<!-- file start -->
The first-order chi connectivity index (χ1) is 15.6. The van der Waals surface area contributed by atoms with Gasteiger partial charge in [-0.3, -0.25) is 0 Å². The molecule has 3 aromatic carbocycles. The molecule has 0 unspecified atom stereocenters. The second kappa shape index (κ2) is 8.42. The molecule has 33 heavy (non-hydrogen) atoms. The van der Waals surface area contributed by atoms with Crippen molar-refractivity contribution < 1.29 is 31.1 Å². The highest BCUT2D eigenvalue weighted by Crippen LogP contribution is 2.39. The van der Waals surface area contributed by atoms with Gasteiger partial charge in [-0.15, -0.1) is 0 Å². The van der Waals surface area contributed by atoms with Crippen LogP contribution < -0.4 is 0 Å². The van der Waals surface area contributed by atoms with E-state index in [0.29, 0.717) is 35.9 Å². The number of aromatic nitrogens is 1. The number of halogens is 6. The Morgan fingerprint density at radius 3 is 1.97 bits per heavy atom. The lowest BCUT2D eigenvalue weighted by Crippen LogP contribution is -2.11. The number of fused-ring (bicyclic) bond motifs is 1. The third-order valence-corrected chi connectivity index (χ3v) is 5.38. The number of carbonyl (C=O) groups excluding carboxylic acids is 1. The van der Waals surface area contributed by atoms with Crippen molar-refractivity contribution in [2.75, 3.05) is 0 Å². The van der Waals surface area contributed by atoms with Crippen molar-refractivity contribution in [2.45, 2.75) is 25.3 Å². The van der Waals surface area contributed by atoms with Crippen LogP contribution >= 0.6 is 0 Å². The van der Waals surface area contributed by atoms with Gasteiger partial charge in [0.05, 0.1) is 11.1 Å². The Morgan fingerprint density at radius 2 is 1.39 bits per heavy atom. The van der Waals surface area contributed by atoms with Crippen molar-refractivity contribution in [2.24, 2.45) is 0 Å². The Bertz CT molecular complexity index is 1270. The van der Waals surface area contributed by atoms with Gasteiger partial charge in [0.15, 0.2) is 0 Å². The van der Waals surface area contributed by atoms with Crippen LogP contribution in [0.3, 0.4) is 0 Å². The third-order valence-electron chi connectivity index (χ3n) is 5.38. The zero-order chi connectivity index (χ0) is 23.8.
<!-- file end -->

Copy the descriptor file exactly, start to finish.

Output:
The first-order chi connectivity index (χ1) is 15.6. The van der Waals surface area contributed by atoms with Gasteiger partial charge in [-0.3, -0.25) is 0 Å². The molecule has 3 aromatic carbocycles. The molecule has 0 unspecified atom stereocenters. The second kappa shape index (κ2) is 8.42. The molecule has 33 heavy (non-hydrogen) atoms. The van der Waals surface area contributed by atoms with Crippen molar-refractivity contribution < 1.29 is 31.1 Å². The highest BCUT2D eigenvalue weighted by Crippen LogP contribution is 2.39. The van der Waals surface area contributed by atoms with Gasteiger partial charge in [-0.15, -0.1) is 0 Å². The van der Waals surface area contributed by atoms with Crippen LogP contribution < -0.4 is 0 Å². The van der Waals surface area contributed by atoms with E-state index in [0.29, 0.717) is 35.9 Å². The number of aromatic nitrogens is 1. The number of halogens is 6. The Morgan fingerprint density at radius 3 is 1.97 bits per heavy atom. The lowest BCUT2D eigenvalue weighted by Crippen LogP contribution is -2.11. The number of fused-ring (bicyclic) bond motifs is 1. The third-order valence-corrected chi connectivity index (χ3v) is 5.38. The number of carbonyl (C=O) groups excluding carboxylic acids is 1. The van der Waals surface area contributed by atoms with Crippen molar-refractivity contribution in [2.75, 3.05) is 0 Å². The van der Waals surface area contributed by atoms with Crippen molar-refractivity contribution in [2.45, 2.75) is 25.3 Å². The van der Waals surface area contributed by atoms with Crippen LogP contribution >= 0.6 is 0 Å². The van der Waals surface area contributed by atoms with Gasteiger partial charge in [0.05, 0.1) is 11.1 Å². The Morgan fingerprint density at radius 2 is 1.39 bits per heavy atom. The van der Waals surface area contributed by atoms with Crippen molar-refractivity contribution in [2.24, 2.45) is 0 Å². The Bertz CT molecular complexity index is 1270. The van der Waals surface area contributed by atoms with Gasteiger partial charge in [0.15, 0.2) is 0 Å². The van der Waals surface area contributed by atoms with Crippen LogP contribution in [0.3, 0.4) is 0 Å². The third-order valence-electron chi connectivity index (χ3n) is 5.38. The zero-order chi connectivity index (χ0) is 23.8.